Eye on the IFIs

World Bank Board Declines to Revise Controversial Draft Policies

A key committee of the World Bank’s governing board Wednesday spurned appeals to revise a  draft policy statement that, according to nearly 100 civil-society groups, risks rolling back several decades of reforms designed to protect indigenous populations, the poor and sensitive ecosystems.

Is Europe’s Breadbasket Up for Grabs?

Amidst an exodus of some 100,000 people from the conflict-torn eastern Ukraine, ongoing fighting in the urban strongholds of Donetsk and Luhansk between Ukrainian soldiers and separatist rebels, and talk of more sanctions against Russia, it is hard to focus on the more subtle changes taking place in this eastern European nation.

BRICS – The End of Western Dominance of the Global Financial and Economic Order

The sixth BRICS Summit which has just ended in Brazil marks the transition of a grouping based hitherto on shared concerns to one based on shared interests.

From Havana to Bali, Third World Gets the Trade Crumbs

The world of today is considerably different from the one at the end of the Second World War; there are no more any colonies, though there are still some 'dependent' territories.

As Winds of Change Blow, South America Builds Its House with BRICS

While this week's BRICS summit might have been off the radar of Western powers, the leaders of its five member countries launched a financial system to rival Bretton Woods institutions and held an unprecedented meeting with the governments of South America.

BRICS Forges Ahead With Two New Power Drivers – India and China

The Sixth BRICS Summit which ended Wednesday in Fortaleza, Brazil, attracted more attention than any other such gathering in the alliance’s short history, and not just from its own members – Brazil, Russia, India, China and South Africa.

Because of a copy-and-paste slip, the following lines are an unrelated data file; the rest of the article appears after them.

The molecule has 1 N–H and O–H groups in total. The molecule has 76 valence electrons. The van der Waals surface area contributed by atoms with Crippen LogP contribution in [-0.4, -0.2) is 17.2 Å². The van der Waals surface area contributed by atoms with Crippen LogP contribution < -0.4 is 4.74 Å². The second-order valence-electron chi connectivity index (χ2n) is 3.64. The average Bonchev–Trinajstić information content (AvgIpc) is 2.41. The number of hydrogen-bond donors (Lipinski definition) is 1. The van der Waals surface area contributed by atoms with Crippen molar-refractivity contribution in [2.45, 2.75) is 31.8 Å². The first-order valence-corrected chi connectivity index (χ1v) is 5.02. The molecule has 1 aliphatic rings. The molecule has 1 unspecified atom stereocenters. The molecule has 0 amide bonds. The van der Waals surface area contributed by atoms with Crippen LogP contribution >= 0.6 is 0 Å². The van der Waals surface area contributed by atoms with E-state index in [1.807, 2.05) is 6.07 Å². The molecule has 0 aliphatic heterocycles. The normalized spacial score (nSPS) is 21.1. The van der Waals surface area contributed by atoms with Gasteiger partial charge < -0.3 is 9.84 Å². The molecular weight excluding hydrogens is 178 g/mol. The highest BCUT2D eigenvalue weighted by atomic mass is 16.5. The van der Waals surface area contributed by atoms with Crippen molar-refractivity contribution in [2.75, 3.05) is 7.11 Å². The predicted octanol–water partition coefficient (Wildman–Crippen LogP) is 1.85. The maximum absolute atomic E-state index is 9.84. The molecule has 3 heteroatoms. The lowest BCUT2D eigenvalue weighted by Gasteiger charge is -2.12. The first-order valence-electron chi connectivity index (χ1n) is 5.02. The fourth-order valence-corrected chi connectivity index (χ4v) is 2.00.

BRICS Build New Architecture for Financial Democracy

The BRICS alliance (Brazil, Russia, India, China and South Africa) launched the New Development Bank (NDB) and Contingency Reserve Arrangement (CRA) during its sixth summit, institutionalising a new financial architecture for the emerging powers.

North’s Policies Affecting South’s Economies

Since the onset of the crisis, the South Centre has argued that policy responses to the crisis by the European Union and the United States has suffered from serious shortcomings that would delay recovery and entail unnecessary losses of income and jobs, and also endanger future growth and stability. 

New BRICS Monetary Fund May Reproduce Inequalities

The first common institutions to be set up by Brazil, Russia, India, China and South Africa – the BRICS – are financial, and have arisen as a result of reforms to an international system that continues to largely ignore the growing influence of emerging countries.

Ever Wondered Why the World is a Mess?

While the Third World War has not been formally declared, conflicts throughout the world are reaching levels unseen since 1944.

World’s Poorest Nations Seek Presence in Post-2015 Agenda

The 48 least developed countries (LDCs), described as the poorest of the world's poor, want to be an integral part of the U.N.'s post-2015 development agenda currently under discussion.

For the Caribbean, a United Front Is Key to Weathering Climate Change

As the costs of climate change continue to mount, officials with the Commonwealth grouping say it is vital that Small Island Developing States (SIDS) stick together on issues such as per capita income classification.

IMF Issues “Revolutionary” Warning on Corporate Tax Avoidance

The staff at the International Monetary Fund (IMF) has issued an unusually stark warning over the lack of harmonised global tax policies, pointing out that these gaps are allowing for widespread tax gaming by corporations with particularly negative impacts for developing countries.

Argentina Seeks to Ward Off “Paradoxical” Default

Argentina finds itself in a strange position since the U.S. Supreme Court rejected its appeal Monday to take a case in which a small group of creditors is suing this country for full repayment: it is on the brink of default even though it is one of the countries in the world that has done the most to dig itself out of debt.

U.S. Supreme Court “Validates” Vulture Fund Activities

The U.S. Supreme Court’s decision to reject an appeal by the Argentine government will embolden aggressive “holdout” creditors, anti-poverty groups say, and make it far more difficult to arrive at debt-relief agreements for poor countries.

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